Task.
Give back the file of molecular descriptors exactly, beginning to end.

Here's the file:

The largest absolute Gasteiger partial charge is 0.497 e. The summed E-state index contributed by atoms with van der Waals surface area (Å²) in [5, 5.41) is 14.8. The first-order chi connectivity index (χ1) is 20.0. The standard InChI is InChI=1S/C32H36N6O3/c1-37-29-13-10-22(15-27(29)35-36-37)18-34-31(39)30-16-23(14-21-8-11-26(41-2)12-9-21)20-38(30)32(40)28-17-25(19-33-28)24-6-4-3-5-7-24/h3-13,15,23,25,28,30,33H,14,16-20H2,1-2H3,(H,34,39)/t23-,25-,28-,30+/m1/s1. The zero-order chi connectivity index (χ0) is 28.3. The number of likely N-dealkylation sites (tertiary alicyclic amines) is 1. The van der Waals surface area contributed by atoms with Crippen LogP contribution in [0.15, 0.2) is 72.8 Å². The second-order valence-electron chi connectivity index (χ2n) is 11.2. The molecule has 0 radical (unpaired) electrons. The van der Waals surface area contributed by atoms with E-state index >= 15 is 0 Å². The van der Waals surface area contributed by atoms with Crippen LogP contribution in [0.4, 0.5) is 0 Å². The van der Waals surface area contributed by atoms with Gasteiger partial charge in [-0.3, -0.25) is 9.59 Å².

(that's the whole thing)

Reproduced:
The largest absolute Gasteiger partial charge is 0.497 e. The summed E-state index contributed by atoms with van der Waals surface area (Å²) in [5, 5.41) is 14.8. The first-order chi connectivity index (χ1) is 20.0. The standard InChI is InChI=1S/C32H36N6O3/c1-37-29-13-10-22(15-27(29)35-36-37)18-34-31(39)30-16-23(14-21-8-11-26(41-2)12-9-21)20-38(30)32(40)28-17-25(19-33-28)24-6-4-3-5-7-24/h3-13,15,23,25,28,30,33H,14,16-20H2,1-2H3,(H,34,39)/t23-,25-,28-,30+/m1/s1. The zero-order chi connectivity index (χ0) is 28.3. The number of likely N-dealkylation sites (tertiary alicyclic amines) is 1. The van der Waals surface area contributed by atoms with Crippen LogP contribution in [0.15, 0.2) is 72.8 Å². The second-order valence-electron chi connectivity index (χ2n) is 11.2. The molecule has 0 radical (unpaired) electrons. The van der Waals surface area contributed by atoms with E-state index >= 15 is 0 Å². The van der Waals surface area contributed by atoms with Crippen LogP contribution in [0.4, 0.5) is 0 Å². The van der Waals surface area contributed by atoms with Gasteiger partial charge in [-0.3, -0.25) is 9.59 Å².